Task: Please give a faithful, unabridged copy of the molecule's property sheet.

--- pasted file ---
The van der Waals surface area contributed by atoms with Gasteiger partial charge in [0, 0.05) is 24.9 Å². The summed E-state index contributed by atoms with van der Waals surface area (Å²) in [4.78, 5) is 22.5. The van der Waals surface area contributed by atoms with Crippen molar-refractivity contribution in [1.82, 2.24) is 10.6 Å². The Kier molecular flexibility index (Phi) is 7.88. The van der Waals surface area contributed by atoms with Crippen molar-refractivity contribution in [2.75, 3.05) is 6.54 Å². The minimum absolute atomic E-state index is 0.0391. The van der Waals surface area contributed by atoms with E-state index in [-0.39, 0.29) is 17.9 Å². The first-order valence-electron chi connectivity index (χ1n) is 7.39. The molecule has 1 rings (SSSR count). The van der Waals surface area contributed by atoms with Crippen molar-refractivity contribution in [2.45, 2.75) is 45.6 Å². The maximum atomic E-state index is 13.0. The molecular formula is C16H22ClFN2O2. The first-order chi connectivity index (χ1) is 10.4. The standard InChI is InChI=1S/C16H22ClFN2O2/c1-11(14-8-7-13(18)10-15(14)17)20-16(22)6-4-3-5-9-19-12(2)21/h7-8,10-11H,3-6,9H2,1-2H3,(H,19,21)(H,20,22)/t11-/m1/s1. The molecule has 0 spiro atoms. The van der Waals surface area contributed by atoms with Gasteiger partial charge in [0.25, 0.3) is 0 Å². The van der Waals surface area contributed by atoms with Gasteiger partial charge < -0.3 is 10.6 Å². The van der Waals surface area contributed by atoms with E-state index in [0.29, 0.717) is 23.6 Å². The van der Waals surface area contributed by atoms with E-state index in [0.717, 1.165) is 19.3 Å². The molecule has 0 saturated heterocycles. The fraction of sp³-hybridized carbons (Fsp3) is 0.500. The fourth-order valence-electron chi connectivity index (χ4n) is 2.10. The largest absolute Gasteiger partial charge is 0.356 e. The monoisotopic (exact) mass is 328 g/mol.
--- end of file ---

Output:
The van der Waals surface area contributed by atoms with Gasteiger partial charge in [0, 0.05) is 24.9 Å². The summed E-state index contributed by atoms with van der Waals surface area (Å²) in [4.78, 5) is 22.5. The van der Waals surface area contributed by atoms with Crippen molar-refractivity contribution in [1.82, 2.24) is 10.6 Å². The Kier molecular flexibility index (Phi) is 7.88. The van der Waals surface area contributed by atoms with Crippen molar-refractivity contribution in [2.75, 3.05) is 6.54 Å². The minimum absolute atomic E-state index is 0.0391. The van der Waals surface area contributed by atoms with E-state index in [-0.39, 0.29) is 17.9 Å². The first-order valence-electron chi connectivity index (χ1n) is 7.39. The molecule has 1 rings (SSSR count). The van der Waals surface area contributed by atoms with Crippen molar-refractivity contribution in [2.45, 2.75) is 45.6 Å². The maximum atomic E-state index is 13.0. The molecular formula is C16H22ClFN2O2. The first-order chi connectivity index (χ1) is 10.4. The standard InChI is InChI=1S/C16H22ClFN2O2/c1-11(14-8-7-13(18)10-15(14)17)20-16(22)6-4-3-5-9-19-12(2)21/h7-8,10-11H,3-6,9H2,1-2H3,(H,19,21)(H,20,22)/t11-/m1/s1. The molecule has 0 spiro atoms. The van der Waals surface area contributed by atoms with Gasteiger partial charge in [0.25, 0.3) is 0 Å². The van der Waals surface area contributed by atoms with Gasteiger partial charge < -0.3 is 10.6 Å². The van der Waals surface area contributed by atoms with E-state index in [0.29, 0.717) is 23.6 Å². The van der Waals surface area contributed by atoms with E-state index in [0.717, 1.165) is 19.3 Å². The molecule has 0 saturated heterocycles. The fraction of sp³-hybridized carbons (Fsp3) is 0.500. The fourth-order valence-electron chi connectivity index (χ4n) is 2.10. The largest absolute Gasteiger partial charge is 0.356 e. The monoisotopic (exact) mass is 328 g/mol.